Over the last 10 to 15 years, several regulatory measures have been taken by the FDA and the European authorities to stimulate clinical development and the systematic collection of evidence in paediatric pharmacology. Legislation included the ‘FDA Paediatric Rule’ and ‘Paediatric Study Incentive’ (1997, 1998) and the ‘Best Pharmaceuticals for Children Act’ (2001). The ‘FDA Paediatric Rule’ required that all not-yet-approved medications must be studied in the paediatric population (unless the drug is unlikely to be used for children/adolescents). The ‘Paediatric Study Incentive’ granted an extension of six month market exclusivity for products studied in children/adolescents. The FDA’s Best Pharmaceuticals in Children Act’ established a process for studying both on-patent and off-patent drugs. Similarly, the European Parliament and the Council of the European Union adopted in 2006 and 2007,a legislation (Paediatric Regulation) according to which pharmaceutical companies are obliged to submit a ‘Paediatric Investigation Plan’ (PIP) as part of a drug development program for new drugs, and for new indication for approved drugs. Due to the above legislation, the number of paediatric development programs has already increased and is expected to increase considerably over the next five to ten years in all areas of paediatric pharmacology, including paediatric psychopharmacology.
In recent years, ICON has already been involved in several important paediatric psychopharmacology programs and studies. On July 31, 2012, ICON organised a free webinar with internationally recognised experts in child and adolescent psychiatry to discuss challenges and unmet medical needs in paediatric psychopharmacology. In addition, an ICON Regulatory Affairs Expert - Daphne Smyth, provided an overview of major regulatory requirements.
The legislation initiatives described above were considered necessary because paediatric pharmacology has been for many years, a neglected field for drug development. No systematic research and development was felt necessary. Drugs approved for adults were prescribed off-label, and drug doses simply adjusted according to body weight. This resulted in, at the very least, sub-optimal treatment and in some cases efficacy and safety issues. This is illustrated by the following finding in one of our paediatric programs which contradicted the traditional dose-adjustment approach (i.e. reducing doses in children): Systematic pharmacokinetic / bioavailability studies demonstrated, for a specific psychotropic drug, that doses required in children for an effective treatment were actually not lower, but needed to be higher than adult doses due to a faster metabolism in children. Although a lack of systematic research was for many years characteristic of paediatric pharmacology in general, paediatric psychopharmacology and child & adolescent psychiatry have been struggling with specific additional issues and hurdles. There have been reservations and concerns against using drugs for the treatment of behavioural and psychological disorders in children; biological factors in the development of such disorders were neglected or even questioned and pedagogic measures considered the most appropriate and sometimes only adequate choice of correcting these disorders. These attitudes have been gradually changing over recent years, at least among medical experts. Psychotherapy still plays an important role but drug treatment is increasingly recognised to be a necessary part, especially in persistent and more sever forms of mental disorders and behavioural problems. Areas of drug development likely to play a prominent role in paediatric psychopharmacology are MDD, Bipolar Disorders, Psychotic Disorders, Anxiety Disorders, ADHD, and Autistic Disorders.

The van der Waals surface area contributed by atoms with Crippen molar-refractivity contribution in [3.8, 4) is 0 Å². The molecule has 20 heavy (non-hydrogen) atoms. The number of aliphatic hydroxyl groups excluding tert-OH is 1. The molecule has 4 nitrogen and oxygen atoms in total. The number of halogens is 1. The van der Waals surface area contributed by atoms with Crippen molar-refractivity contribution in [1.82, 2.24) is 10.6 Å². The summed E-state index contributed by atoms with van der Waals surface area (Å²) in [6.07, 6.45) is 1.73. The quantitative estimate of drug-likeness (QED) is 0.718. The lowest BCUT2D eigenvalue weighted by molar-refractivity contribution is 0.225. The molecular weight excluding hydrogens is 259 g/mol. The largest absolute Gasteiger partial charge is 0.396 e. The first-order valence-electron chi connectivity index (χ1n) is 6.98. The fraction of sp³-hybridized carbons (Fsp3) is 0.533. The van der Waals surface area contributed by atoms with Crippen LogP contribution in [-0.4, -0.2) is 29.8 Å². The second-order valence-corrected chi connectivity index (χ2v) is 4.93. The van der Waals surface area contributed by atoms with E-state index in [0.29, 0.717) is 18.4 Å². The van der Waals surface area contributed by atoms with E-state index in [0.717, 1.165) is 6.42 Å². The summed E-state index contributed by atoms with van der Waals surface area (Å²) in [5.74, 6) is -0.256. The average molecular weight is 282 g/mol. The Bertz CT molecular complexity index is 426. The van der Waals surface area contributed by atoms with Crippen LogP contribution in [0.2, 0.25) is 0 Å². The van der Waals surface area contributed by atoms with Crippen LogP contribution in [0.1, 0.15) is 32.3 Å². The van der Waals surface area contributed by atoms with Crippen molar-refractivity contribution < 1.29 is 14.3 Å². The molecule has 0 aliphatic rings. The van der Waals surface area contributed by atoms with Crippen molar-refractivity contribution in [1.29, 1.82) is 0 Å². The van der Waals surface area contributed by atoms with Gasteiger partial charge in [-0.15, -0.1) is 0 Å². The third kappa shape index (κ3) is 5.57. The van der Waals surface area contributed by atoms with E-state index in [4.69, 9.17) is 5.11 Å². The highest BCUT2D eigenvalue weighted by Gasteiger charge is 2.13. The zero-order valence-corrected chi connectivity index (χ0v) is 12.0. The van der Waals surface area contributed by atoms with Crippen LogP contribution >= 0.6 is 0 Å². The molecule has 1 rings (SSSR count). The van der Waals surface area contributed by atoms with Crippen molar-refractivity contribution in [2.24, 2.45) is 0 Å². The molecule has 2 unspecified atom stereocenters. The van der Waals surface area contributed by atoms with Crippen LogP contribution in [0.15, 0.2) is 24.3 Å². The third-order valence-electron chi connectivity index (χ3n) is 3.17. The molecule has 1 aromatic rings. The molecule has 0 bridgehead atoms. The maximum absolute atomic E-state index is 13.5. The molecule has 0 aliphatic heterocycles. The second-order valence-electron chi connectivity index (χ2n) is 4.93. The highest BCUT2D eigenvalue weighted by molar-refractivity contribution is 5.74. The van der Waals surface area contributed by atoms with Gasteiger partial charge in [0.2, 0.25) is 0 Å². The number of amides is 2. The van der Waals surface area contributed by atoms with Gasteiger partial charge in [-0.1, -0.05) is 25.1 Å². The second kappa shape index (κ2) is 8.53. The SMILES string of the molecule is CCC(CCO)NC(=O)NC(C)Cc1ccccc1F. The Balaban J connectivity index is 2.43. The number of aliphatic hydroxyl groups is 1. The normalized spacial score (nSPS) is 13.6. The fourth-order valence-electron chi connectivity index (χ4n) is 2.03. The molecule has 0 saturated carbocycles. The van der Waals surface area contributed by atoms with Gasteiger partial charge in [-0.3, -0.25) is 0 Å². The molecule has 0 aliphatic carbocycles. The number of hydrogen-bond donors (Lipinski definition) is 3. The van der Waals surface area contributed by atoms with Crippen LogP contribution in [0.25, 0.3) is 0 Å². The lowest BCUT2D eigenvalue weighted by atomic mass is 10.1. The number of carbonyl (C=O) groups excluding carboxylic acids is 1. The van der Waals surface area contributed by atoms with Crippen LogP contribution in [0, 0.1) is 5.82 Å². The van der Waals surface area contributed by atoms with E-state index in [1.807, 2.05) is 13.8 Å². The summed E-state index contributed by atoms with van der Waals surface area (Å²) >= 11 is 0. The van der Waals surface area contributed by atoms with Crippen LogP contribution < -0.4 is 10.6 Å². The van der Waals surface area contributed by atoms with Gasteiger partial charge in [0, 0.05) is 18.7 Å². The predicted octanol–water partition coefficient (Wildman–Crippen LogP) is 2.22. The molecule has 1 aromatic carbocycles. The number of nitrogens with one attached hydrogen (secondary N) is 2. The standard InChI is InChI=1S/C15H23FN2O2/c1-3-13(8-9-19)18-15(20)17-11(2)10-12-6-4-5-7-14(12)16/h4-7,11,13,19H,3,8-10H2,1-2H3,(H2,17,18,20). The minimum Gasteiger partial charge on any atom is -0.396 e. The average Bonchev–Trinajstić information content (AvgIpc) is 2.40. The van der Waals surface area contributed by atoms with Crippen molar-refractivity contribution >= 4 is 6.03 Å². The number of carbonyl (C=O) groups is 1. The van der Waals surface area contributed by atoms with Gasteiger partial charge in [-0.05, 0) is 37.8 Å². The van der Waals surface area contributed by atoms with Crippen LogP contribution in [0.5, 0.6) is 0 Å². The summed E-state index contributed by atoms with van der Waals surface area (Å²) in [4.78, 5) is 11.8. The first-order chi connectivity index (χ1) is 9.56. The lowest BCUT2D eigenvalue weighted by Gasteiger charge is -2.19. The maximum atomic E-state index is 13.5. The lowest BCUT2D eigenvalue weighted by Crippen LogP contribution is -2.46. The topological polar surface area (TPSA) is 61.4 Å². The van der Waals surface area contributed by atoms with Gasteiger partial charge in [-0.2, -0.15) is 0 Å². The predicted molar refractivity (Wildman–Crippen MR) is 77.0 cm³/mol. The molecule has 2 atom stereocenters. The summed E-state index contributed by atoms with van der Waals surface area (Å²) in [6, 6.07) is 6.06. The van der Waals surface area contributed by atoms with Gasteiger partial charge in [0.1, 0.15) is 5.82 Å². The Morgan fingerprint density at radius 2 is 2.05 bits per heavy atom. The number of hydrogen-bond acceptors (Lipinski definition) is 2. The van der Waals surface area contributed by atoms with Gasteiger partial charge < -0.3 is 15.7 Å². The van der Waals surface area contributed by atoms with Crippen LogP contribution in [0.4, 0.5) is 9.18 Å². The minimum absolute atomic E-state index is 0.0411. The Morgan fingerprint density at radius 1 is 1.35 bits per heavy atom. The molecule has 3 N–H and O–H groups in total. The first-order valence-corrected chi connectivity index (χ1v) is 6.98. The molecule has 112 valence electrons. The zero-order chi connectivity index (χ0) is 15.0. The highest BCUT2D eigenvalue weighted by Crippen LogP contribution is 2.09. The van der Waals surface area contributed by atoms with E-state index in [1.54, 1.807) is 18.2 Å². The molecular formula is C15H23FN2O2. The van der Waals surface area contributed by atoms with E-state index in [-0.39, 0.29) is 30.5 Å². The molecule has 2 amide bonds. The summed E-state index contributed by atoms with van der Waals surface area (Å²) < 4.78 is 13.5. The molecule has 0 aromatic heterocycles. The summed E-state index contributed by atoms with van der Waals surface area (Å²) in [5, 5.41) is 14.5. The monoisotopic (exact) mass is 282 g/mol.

Future drug development will hopefully not only result in the use of more adequate doses, better efficacy and safety profiles for the drugs used, but also bring about more convenient dose regimens and application forms that are likely to improve treatment compliance in children and adolescents.